With Richard Farmer down in Melbourne to give a speech, he’s asked me to give the latest update on the Japan nuclear crisis.
Although the nuclear situation in Japan remains serious, there has been some good news in the last 24 hours. The best news seems to be that technical issues at the plant are as severe as previously reported and workers have been allowed to return to Units 3 and 4 after being evacuated yesterday. However issues of radiation in water and food supplies continues.
At the IAEA headquarters in Vienna, Graham Andrew, Special Adviser to the IAEA Director General on Scientific and Technical Affairs, gave a briefing (at 15:30 UTC) on Japan’s nuclear status:
As far as the reactors at the Fukushima Daiichi site are concerned, there is some good news to report from the last 24 hours, although the overall situation is still very serious.
With AC power connected, instrumentation continues to be recovered in Units 1, 2 and 4. Workers returned after being evacuated from Units 3 and 4 on March 23, following confirmation that black smoke emissions from Unit 3 had ceased.
Reactor pressure is increasing in Unit 1, pressure readings are unreliable in Unit 2, and stable in Unit 3 as water continues to be injected through their feed-water pipes. The temperature at the feed-water nozzle of the Reactor Pressure Vessel (RPV) is decreasing at Units 1 (243 ºC) and 3 (about 185 ºC), and stable at Unit 2 (about 102 ºC).
Units 5 and 6 are still under cold shutdown, they are undergoing maintenance using off-site AC power and existing plant equipment.
Dose rates in the containment vessels and suppression chambers of Units 1 and 2 have decreased slightly.
The IAEA radiation monitoring team made additional measurements at distances from 21 to 73 km from the Fukushima nuclear power plant. At distances between 34 and 73 km, in a westerly direction from the site, the dose rate ranged from 0.6 to 6.9 microsievert per hour. At the same locations, results of beta-gamma contamination measurements ranged from 0.04 to 0.4 Megabecquerel per square metre.
At distances between 30 and 32 kilometers from the Fukushima Nuclear Power Plant, in a north westerly direction from the site, dose rates between 16 and 59 microsievert per hour were measured. At these locations, the results of beta-gamma contamination measurements ranged from 3.8 to 4.9 Megabecquerel per square metre. At a location of 21 km from the Fukushima site, where a dose rate of 115 microsieverts per hour was measured, the beta-gamma contamination level could not be determined.
The second IAEA monitoring team has started their work today in Fukushima and Tokyo. Measurements will be taken to determine more precisely the actual radionuclides that have been deposited.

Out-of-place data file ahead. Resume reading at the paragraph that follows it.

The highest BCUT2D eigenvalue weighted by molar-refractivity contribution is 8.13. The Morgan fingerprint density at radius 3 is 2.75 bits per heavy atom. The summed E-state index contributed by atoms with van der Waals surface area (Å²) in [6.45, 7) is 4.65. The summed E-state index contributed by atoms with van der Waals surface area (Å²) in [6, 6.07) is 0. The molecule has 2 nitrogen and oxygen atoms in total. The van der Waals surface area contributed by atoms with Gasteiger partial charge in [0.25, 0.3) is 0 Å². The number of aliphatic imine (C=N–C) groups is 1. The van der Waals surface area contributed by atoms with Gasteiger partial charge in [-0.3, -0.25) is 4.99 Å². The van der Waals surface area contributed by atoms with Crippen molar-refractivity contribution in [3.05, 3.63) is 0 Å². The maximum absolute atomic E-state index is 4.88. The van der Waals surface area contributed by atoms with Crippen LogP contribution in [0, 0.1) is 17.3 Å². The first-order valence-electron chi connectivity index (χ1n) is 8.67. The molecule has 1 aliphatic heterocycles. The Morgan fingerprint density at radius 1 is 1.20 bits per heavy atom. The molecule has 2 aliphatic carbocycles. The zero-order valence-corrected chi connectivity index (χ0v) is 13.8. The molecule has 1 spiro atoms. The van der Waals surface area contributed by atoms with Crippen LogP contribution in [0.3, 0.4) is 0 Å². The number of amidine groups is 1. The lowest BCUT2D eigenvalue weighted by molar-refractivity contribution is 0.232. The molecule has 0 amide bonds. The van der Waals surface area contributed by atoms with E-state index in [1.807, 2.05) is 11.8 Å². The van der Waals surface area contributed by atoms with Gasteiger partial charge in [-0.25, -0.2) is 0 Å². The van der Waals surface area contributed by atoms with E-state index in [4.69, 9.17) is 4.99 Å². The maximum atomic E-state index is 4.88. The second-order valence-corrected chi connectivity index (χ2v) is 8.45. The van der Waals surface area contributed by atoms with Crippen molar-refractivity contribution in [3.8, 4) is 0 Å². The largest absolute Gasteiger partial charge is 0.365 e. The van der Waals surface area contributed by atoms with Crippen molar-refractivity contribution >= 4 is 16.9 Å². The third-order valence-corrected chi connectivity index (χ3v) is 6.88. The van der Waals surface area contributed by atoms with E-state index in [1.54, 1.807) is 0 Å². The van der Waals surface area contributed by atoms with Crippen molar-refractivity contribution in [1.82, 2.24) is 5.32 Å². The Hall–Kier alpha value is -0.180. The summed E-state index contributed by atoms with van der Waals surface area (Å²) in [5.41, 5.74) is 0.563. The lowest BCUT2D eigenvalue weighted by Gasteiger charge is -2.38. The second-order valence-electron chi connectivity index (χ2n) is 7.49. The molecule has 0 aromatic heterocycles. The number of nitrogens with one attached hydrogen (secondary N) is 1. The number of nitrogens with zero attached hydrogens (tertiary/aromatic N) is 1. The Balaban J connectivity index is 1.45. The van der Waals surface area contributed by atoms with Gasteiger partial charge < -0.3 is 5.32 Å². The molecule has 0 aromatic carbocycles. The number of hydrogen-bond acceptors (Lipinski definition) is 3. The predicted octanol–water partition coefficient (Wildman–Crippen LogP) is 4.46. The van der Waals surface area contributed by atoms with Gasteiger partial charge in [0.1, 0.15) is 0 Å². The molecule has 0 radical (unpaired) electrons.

On-site monitoring by the Japanese authorities at the Daiichi NPP produced new data on March 23 for radionuclide concentrations in the air from samples collected between 19 and 23 March. Of the six radionuclides monitored, only iodine-131 was found to be in excess of the limits set by Japan. Overall, the dose rates reported on the site have decreased from 1930 to 210 microsievert per hour between 21 to 23 March.
There continues to be considerable daily variation in the deposition of iodine-131 and caesium-137 reported in 10 Prefectures. Recent rainfall and the resulting wet deposition may help explain the increased deposition in Tokyo. As measured by the Japanese authorities for the Shinjuku district of Tokyo, iodine-131 deposition increased by 36,000 Becquerel per square metre from 22 to 23 March, and caesium-137 deposition by 340 Becquerel per square metre.
Monitoring of the marine environment by ships of the Japanese Ministry of Education, Culture, Sport, Science and Technology has now begun. Seawater and air samples were collected on 23 March in coastal waters, at distances of about 30 km off-shore. Dose rate measurements were also taken. Results from 24 March indicate surface seawater concentrations at eight locations ranging from 24.9 to 76.8 Becquerel per litre for iodine-131, and 11.2 to 24.1 Becquerel per litre for caesium-137. Radionuclide concentrations in dust in the air above the sea were also measured. The results are being assessed by experts from the IAEA’s Marine Environment Laboratory.
New data provided by the Japanese authorities has been made available concerning radionuclide concentrations in foodstuffs, milk and drinking water. Sampling has been most thorough and extensive in the Fukushima and Ibaraki Prefectures. Of the 11 varieties of vegetables sampled from 18 to 22 March iodine-131 and caesium-137 levels exceed limits set for food and drink ingestion. Permissible levels of iodine-131 and caesium-137 (one sample) were also exceeded in nearly all of the milk samples taken in Fukushima and Ibaraki Prefectures between 16 to 21 March. In addition, permissible levels of iodine-131 were exceeded in drinking water samples taken in the Fukushima and Ibaraki Prefectures and in Tokyo from 17 to 23 March. Further sampling and analysis will be carried out in the days ahead by the Japanese authorities. A joint FAO/IAEA mission to Japan will be undertaken to provide advice and assistance on sampling strategies, analysis and the interpretation of data collected by the Japanese authorities related to food contamination.
In summary, radioactivity in the environment, foodstuffs and water is moving more to the forefront, as some technical concerns related to the status of the reactors at the Fukushima Daiichi site appear to be slightly less acute in some respects. However, the overall situation on the Fukishima site remains very serious.